Re: 2-1 splitter-like jack to be used with CAT5 cables?
From: Enrique Perez-Terron (enrio_at_online.no)
Date: Sat, 17 Sep 2005 01:35:03 +0200
On Fri, 16 Sep 2005 21:16:10 +0200, Joe Pfeiffer <email@example.com>
> Albretch Mueller <firstname.lastname@example.org> writes:
>> is there such a thing as a 2-1 splitter-like jack like the ones they
>> use for
>> telephones or broadband/DSL modems with more than one outgoing
>> Or should people use a front telephone splitter and 2 DSL modems?
> Ummm, what is it you really want to do?
> Trying to answer your questions in reverse order, the second option
> you suggest simply won't work. The two modems will just be stepping
> on each other in trying to talk on the line.
> I've got a hunch what you're really asking for with the first option
> is whether there is a way to put two computers on the output from a
> single DSL modem. If I'm guessing right, the answer is "yes, but it
> doesn't look much like a phone Y-jack and internally doesn't work
> anything like the same way." What you're looking for here is a
> "router" with multiple ethernet jacks on the downstream side (assuming
> I'm guessing right on your actual goal).
Based on similar assumptions, my setup could be an example. I have an
ADSL modem and two computers. The ADSL modem speaks PPPoE,
"Point-to-Point Protocol (o)ver Ethernet". In the middle I have an
(I say "ethernet" in quotes, because the modern equipment running
IEEE 802-dot-something is a bit different from the original ethernet,
but we all keep saying "ethernet". The data contents of the packets
is identical, though.)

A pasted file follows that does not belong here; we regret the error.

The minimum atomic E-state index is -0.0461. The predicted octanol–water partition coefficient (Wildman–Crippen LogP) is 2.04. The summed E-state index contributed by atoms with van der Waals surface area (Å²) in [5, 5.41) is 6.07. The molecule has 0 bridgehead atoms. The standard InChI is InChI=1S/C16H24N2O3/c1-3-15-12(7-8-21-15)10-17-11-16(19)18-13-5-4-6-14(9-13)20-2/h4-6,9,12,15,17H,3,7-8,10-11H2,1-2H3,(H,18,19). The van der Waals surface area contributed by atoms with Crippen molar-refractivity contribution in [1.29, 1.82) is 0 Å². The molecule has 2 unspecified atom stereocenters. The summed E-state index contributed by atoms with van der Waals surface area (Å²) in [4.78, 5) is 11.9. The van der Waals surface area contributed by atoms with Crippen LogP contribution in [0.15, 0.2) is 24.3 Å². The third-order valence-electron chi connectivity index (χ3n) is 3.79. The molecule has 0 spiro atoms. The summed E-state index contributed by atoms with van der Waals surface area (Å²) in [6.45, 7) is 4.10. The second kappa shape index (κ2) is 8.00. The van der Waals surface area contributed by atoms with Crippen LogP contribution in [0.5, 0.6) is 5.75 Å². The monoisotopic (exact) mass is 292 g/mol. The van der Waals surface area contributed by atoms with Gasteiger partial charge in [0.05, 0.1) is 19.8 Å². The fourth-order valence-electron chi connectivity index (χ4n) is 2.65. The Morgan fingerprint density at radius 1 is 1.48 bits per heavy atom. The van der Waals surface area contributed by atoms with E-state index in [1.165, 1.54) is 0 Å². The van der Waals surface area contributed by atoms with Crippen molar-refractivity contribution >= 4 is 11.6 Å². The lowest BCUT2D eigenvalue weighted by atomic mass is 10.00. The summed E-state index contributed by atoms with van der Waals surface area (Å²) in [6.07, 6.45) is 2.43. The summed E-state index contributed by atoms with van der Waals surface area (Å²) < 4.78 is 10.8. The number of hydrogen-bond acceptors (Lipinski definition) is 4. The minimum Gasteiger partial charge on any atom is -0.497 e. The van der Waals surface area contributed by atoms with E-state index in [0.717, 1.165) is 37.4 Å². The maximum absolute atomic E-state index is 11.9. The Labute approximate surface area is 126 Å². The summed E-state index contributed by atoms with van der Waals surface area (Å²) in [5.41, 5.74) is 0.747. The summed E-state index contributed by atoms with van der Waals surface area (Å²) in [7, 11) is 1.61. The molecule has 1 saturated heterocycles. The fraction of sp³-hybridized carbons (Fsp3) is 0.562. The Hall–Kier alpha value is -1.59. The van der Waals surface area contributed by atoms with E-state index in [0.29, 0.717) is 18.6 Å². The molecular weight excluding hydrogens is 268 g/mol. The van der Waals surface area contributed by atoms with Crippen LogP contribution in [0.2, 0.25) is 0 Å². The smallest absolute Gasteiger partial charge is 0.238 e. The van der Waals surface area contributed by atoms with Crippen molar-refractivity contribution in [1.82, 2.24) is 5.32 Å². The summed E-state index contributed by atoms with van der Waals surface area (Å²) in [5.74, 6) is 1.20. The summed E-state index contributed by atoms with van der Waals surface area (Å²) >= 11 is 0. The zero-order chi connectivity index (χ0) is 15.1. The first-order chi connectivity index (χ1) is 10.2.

Because of the nature of the PPPoE protocol, only one of my PC's can
talk directly to the ADSL modem. But I don't have to flip switches or
disconnect or connect cables to change. I let the first PC establish
the conversation with the ADSL modem, but if that PC goes down or
anything, I just enable the second PC to do the same with a keystroke.
Whichever PC has the PPPoE conversation tells the other and serves as
gateway to the internet. The two PCs have identical firewall/nat
masquerading set up, but the non-gateway will never see its firewall
When the two PCs talk to eachother, the communication goes through
the same hub. Yet, the communication between the PCs is IP datagrams
while the communication between the gateway and the ADSL modem is not.
But they are all "ethernet" datagrams. The hub only sees the data as
ethernet packets with some (varying) kind of payload. The hub does
not care what the payload is.
Even if the packets go throught the same wires and the same hub, all
the IP datagrams are "inside" the firewall. The PPPoE datagrams
carry the "outside" traffic like in a tunnel.
Compared to Joe's proposed router, my hub is more like a dead wire,
but the PC that is serving as the gateway is the router.